As a woman, I can’t help but think about how other women would feel in those same kinds of situations, and I can’t help but think about how different we are from men in how we speak, act, contemplate and learn. We have unique needs and expectations, and we relate to one another and retain information in distinctive ways. So a class designed by a man for men isn’t always the most beneficial class for a woman.

How We Feel

Want another example of pathos and how women and men differ in the firearms classroom? Here’s a powerful experience from a friend of mine. She wasn’t unlike the other students in her basic firearms class. She was a mother, wife, businesswoman and sister. And she was taking the class with some friends and family members to gain knowledge about guns and overcome some of the fear that went along with her lack of knowledge and training.

She was doing fine with the majority of the class, but at the live-fire range, with many of the students anxious about shooting for the first time, the instructor asked them to focus and concentrate on the paper silhouette targets in front of them. And then he told everyone to envision those targets as real. Real danger. Real evil. Real people.

When it comes to shooting, the differences between women and men don’t end at physical stature and wrist strength. More often than not, different instruction styles can be beneficial.

When it comes to shooting, the differences between women and men don’t end at physical stature and wrist strength. More often than not, different instruction styles can be beneficial.

The students brought their firearms up to the targets and focused on the sights. Shots began to ring out all around my friend. But she had frozen. The teacher noticed her posture, thinking she’d gotten startled, scared or put off by the noise, and he assumed she just needed that extra moment or two to pull the trigger. But then he noticed something else — the tears streaming down her face.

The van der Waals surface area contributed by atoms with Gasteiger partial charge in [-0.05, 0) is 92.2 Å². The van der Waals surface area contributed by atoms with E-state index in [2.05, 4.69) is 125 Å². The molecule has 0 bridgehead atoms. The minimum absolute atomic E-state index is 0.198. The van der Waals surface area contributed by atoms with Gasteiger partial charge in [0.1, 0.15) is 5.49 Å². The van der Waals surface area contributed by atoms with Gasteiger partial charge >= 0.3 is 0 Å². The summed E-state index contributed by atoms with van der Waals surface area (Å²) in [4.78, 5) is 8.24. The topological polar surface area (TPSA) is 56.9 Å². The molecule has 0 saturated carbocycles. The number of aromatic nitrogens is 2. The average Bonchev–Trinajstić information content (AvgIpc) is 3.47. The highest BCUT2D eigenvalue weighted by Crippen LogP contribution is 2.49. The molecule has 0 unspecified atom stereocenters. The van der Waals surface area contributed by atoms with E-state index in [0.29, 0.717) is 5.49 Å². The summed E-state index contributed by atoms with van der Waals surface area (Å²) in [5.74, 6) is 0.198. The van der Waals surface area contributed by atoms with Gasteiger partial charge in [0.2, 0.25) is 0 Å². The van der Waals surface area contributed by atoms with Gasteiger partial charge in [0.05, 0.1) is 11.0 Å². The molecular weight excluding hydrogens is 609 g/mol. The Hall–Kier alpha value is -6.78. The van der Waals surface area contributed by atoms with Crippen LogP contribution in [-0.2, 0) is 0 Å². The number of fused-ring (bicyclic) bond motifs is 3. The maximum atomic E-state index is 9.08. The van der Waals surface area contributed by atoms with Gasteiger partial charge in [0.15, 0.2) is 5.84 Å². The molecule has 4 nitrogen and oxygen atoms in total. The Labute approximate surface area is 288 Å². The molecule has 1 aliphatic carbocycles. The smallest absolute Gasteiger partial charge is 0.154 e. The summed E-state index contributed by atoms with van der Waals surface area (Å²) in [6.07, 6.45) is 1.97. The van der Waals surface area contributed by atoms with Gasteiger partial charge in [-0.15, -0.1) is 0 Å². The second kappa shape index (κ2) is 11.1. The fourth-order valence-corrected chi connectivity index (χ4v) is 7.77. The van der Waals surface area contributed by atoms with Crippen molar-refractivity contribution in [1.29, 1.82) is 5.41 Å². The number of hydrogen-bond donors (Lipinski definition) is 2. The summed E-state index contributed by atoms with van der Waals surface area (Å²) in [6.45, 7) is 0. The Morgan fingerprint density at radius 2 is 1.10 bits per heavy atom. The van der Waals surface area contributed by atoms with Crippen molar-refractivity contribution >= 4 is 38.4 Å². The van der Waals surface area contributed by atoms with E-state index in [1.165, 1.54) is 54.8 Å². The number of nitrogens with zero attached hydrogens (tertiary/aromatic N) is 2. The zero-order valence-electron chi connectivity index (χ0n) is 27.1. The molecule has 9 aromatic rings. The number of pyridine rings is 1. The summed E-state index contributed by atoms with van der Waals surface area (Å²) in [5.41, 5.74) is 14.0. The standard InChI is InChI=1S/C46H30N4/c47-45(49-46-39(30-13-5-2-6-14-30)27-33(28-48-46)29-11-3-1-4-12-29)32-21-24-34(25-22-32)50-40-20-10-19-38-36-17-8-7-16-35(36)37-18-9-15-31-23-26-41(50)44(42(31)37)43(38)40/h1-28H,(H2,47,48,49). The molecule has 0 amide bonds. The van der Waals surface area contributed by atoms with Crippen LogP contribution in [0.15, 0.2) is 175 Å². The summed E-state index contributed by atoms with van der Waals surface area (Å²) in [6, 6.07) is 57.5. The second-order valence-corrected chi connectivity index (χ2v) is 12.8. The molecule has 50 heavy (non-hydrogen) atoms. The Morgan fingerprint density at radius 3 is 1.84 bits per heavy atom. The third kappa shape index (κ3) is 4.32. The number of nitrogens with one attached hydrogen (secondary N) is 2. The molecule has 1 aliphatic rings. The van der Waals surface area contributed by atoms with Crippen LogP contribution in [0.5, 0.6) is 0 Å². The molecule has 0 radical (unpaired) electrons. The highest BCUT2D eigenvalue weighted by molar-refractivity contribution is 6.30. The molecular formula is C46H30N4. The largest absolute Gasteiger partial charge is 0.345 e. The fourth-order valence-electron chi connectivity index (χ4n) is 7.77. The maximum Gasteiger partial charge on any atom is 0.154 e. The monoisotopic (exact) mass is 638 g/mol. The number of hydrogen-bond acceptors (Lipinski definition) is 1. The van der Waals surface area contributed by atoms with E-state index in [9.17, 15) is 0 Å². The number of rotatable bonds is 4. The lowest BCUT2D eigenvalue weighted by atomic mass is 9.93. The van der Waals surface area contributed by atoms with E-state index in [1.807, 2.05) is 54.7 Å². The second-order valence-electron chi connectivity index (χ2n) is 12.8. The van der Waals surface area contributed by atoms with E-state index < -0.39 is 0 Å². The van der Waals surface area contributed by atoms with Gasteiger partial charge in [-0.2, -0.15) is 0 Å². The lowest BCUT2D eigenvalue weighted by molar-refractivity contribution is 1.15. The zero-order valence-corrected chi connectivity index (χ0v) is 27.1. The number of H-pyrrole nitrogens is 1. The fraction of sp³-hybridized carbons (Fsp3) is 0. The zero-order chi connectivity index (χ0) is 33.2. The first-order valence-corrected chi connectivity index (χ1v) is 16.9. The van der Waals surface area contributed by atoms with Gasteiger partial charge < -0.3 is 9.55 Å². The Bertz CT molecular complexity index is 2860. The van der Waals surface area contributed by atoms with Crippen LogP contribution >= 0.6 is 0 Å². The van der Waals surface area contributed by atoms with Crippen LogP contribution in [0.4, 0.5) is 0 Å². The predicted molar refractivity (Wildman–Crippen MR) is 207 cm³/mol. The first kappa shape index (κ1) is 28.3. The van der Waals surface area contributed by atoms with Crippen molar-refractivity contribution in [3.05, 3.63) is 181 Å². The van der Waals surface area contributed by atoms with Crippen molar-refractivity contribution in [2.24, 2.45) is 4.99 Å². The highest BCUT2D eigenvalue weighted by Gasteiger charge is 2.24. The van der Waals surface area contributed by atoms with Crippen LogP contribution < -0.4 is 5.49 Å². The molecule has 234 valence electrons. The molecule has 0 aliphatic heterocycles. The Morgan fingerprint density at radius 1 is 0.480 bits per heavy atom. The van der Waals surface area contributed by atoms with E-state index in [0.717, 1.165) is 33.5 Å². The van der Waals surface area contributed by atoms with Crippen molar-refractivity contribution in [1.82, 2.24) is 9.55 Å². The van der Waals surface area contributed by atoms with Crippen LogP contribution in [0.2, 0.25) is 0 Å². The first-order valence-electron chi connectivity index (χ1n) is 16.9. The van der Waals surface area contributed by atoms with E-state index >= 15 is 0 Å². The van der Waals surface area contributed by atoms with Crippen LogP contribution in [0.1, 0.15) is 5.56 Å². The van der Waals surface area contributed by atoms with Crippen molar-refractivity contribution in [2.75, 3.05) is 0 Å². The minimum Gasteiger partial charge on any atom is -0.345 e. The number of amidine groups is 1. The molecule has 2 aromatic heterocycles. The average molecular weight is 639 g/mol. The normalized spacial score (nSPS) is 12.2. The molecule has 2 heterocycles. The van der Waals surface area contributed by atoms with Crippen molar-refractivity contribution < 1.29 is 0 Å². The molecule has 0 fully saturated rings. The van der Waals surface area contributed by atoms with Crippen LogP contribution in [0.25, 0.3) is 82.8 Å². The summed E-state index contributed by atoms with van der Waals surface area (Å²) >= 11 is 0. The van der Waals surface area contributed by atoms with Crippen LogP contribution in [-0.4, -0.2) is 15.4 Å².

My friend had been filled with apprehension during the entire class. Guns were not her “thing.” She had not been brought up around them, and she’d never shot one before. She soaked up as much information as she could, but she felt the knot in her stomach get tighter and tighter as they got closer and closer to the time when they would be discharging their firearms. Just when she thought she’d overcome that anxiety, the words of her instructor hit home — hard. Standing there at the line of fire, gun in hand, she came face to face with a thought she hadn’t really allowed into her head before: the thought of taking another’s life. And when she stared ahead at that silhouette, she imagined the agonizing moment of taking aim and pulling the trigger on a fellow human being.

The instructor was shocked and unsure how to proceed. Clearly, this experience was more than my friend had been prepared for … and more than she was ready to deal with in a fleeting moment. This student needed time to come to terms with and accept the certainty and the significance of utilizing a firearm for personal protection. It was an important lesson learned that day for the student and the teacher.

How We Learn

Another distinction between men and women is the idea of competition versus camaraderie.

Another distinction between men and women is the idea of competition versus camaraderie.

Another distinction between men and women is the idea of competition versus camaraderie. This is one of the main differences in how we learn. (And having been an educator for 16 years, I can assure you that these differences are often noticeable in any age group and in any course.) While a good majority of men thrive on proving who knows more, showing who is the “best” and achieving as individuals, women often find the most success when building one another up, sharing with one another and succeeding as a group.

This is very important when teaching the concepts and fundamentals of firearms to groups of women versus groups of men. Setting everyone up for a shooting competition might not win over the women in the group. It might irritate or isolate them. Rather than putting them against one another, you might actually get more participation (and more depth of knowledge) with the ladies in the group by asking them to share how the information they’re learning can be useful in their everyday lives. Build the relationships and watch the women blossom.

Learning Together

Ethos, logos and pathos are effective tools for a classroom setting. But as instructors or students, we can’t forget how each of these — especially the emotional connection — differs between men and women.

A friend of mine said it best the other day when she stated, “We women want and need to be treated differently, but we don’t want to feel like we’re being treated differently.”

It’s true! Men and women are different in so many ways. But women don’t want to be pointed out, accommodated or tolerated. We just want to be appreciated and recognized, even (and especially) in the firearms classroom.